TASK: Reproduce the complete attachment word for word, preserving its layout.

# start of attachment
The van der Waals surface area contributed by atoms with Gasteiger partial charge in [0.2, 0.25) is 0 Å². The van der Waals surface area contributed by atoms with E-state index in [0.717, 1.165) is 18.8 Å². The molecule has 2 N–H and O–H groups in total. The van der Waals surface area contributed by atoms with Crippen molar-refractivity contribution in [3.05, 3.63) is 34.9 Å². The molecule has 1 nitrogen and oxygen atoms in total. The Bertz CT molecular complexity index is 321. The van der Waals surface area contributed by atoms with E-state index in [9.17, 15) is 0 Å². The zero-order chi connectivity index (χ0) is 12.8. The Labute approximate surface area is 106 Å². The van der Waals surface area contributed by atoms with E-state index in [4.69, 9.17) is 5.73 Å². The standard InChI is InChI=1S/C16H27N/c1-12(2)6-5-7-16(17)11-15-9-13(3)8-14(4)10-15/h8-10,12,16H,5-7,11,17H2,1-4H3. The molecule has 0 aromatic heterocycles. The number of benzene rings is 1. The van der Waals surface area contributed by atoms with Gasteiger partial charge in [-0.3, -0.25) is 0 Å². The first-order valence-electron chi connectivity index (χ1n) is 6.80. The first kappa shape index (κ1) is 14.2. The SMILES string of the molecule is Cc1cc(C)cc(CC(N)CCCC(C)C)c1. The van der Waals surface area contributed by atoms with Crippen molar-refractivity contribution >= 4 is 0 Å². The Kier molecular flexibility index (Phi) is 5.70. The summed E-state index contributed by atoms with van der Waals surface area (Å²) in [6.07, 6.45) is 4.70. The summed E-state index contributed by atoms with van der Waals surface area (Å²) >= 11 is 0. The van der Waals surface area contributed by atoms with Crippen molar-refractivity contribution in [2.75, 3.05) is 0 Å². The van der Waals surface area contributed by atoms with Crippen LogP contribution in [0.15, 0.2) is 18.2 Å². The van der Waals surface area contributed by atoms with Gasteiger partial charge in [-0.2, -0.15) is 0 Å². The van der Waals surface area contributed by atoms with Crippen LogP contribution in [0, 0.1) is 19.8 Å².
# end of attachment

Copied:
The van der Waals surface area contributed by atoms with Gasteiger partial charge in [0.2, 0.25) is 0 Å². The van der Waals surface area contributed by atoms with E-state index in [0.717, 1.165) is 18.8 Å². The molecule has 2 N–H and O–H groups in total. The van der Waals surface area contributed by atoms with Crippen molar-refractivity contribution in [3.05, 3.63) is 34.9 Å². The molecule has 1 nitrogen and oxygen atoms in total. The Bertz CT molecular complexity index is 321. The van der Waals surface area contributed by atoms with E-state index in [9.17, 15) is 0 Å². The zero-order chi connectivity index (χ0) is 12.8. The Labute approximate surface area is 106 Å². The van der Waals surface area contributed by atoms with E-state index in [4.69, 9.17) is 5.73 Å². The standard InChI is InChI=1S/C16H27N/c1-12(2)6-5-7-16(17)11-15-9-13(3)8-14(4)10-15/h8-10,12,16H,5-7,11,17H2,1-4H3. The molecule has 0 aromatic heterocycles. The number of benzene rings is 1. The van der Waals surface area contributed by atoms with Gasteiger partial charge in [-0.3, -0.25) is 0 Å². The first-order valence-electron chi connectivity index (χ1n) is 6.80. The first kappa shape index (κ1) is 14.2. The SMILES string of the molecule is Cc1cc(C)cc(CC(N)CCCC(C)C)c1. The van der Waals surface area contributed by atoms with Crippen molar-refractivity contribution >= 4 is 0 Å². The Kier molecular flexibility index (Phi) is 5.70. The summed E-state index contributed by atoms with van der Waals surface area (Å²) in [6.07, 6.45) is 4.70. The summed E-state index contributed by atoms with van der Waals surface area (Å²) >= 11 is 0. The van der Waals surface area contributed by atoms with Crippen molar-refractivity contribution in [2.75, 3.05) is 0 Å². The van der Waals surface area contributed by atoms with Crippen LogP contribution in [0.15, 0.2) is 18.2 Å². The van der Waals surface area contributed by atoms with Gasteiger partial charge in [-0.2, -0.15) is 0 Å². The van der Waals surface area contributed by atoms with Crippen LogP contribution in [0, 0.1) is 19.8 Å².